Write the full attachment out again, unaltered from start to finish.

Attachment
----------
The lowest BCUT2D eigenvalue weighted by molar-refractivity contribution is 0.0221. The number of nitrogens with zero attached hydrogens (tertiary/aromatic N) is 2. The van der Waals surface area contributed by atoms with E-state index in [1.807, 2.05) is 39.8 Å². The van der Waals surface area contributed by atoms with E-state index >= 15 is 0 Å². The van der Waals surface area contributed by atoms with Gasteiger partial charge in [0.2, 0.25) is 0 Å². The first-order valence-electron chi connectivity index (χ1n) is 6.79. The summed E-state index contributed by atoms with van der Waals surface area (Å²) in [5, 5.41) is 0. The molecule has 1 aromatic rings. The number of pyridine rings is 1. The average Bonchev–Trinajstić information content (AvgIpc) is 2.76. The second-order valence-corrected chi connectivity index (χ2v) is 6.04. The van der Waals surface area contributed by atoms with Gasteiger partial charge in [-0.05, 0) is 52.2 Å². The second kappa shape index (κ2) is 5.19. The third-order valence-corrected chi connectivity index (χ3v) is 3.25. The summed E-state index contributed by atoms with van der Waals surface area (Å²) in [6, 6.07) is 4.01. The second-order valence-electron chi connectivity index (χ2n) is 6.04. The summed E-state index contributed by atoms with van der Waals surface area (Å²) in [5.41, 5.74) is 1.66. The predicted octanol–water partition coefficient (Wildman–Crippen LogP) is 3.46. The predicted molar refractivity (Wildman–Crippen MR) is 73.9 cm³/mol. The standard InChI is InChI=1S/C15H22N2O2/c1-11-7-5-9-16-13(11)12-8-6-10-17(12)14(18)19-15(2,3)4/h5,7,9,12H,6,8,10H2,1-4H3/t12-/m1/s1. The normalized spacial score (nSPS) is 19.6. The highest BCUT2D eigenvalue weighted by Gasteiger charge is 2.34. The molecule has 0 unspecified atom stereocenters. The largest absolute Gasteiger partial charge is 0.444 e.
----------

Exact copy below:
The lowest BCUT2D eigenvalue weighted by molar-refractivity contribution is 0.0221. The number of nitrogens with zero attached hydrogens (tertiary/aromatic N) is 2. The van der Waals surface area contributed by atoms with E-state index in [1.807, 2.05) is 39.8 Å². The van der Waals surface area contributed by atoms with E-state index >= 15 is 0 Å². The van der Waals surface area contributed by atoms with Gasteiger partial charge in [0.2, 0.25) is 0 Å². The first-order valence-electron chi connectivity index (χ1n) is 6.79. The summed E-state index contributed by atoms with van der Waals surface area (Å²) in [5, 5.41) is 0. The molecule has 1 aromatic rings. The number of pyridine rings is 1. The average Bonchev–Trinajstić information content (AvgIpc) is 2.76. The second-order valence-corrected chi connectivity index (χ2v) is 6.04. The van der Waals surface area contributed by atoms with Gasteiger partial charge in [-0.05, 0) is 52.2 Å². The second kappa shape index (κ2) is 5.19. The third-order valence-corrected chi connectivity index (χ3v) is 3.25. The summed E-state index contributed by atoms with van der Waals surface area (Å²) in [6, 6.07) is 4.01. The second-order valence-electron chi connectivity index (χ2n) is 6.04. The summed E-state index contributed by atoms with van der Waals surface area (Å²) in [5.41, 5.74) is 1.66. The predicted octanol–water partition coefficient (Wildman–Crippen LogP) is 3.46. The predicted molar refractivity (Wildman–Crippen MR) is 73.9 cm³/mol. The standard InChI is InChI=1S/C15H22N2O2/c1-11-7-5-9-16-13(11)12-8-6-10-17(12)14(18)19-15(2,3)4/h5,7,9,12H,6,8,10H2,1-4H3/t12-/m1/s1. The normalized spacial score (nSPS) is 19.6. The highest BCUT2D eigenvalue weighted by Gasteiger charge is 2.34. The molecule has 0 unspecified atom stereocenters. The largest absolute Gasteiger partial charge is 0.444 e.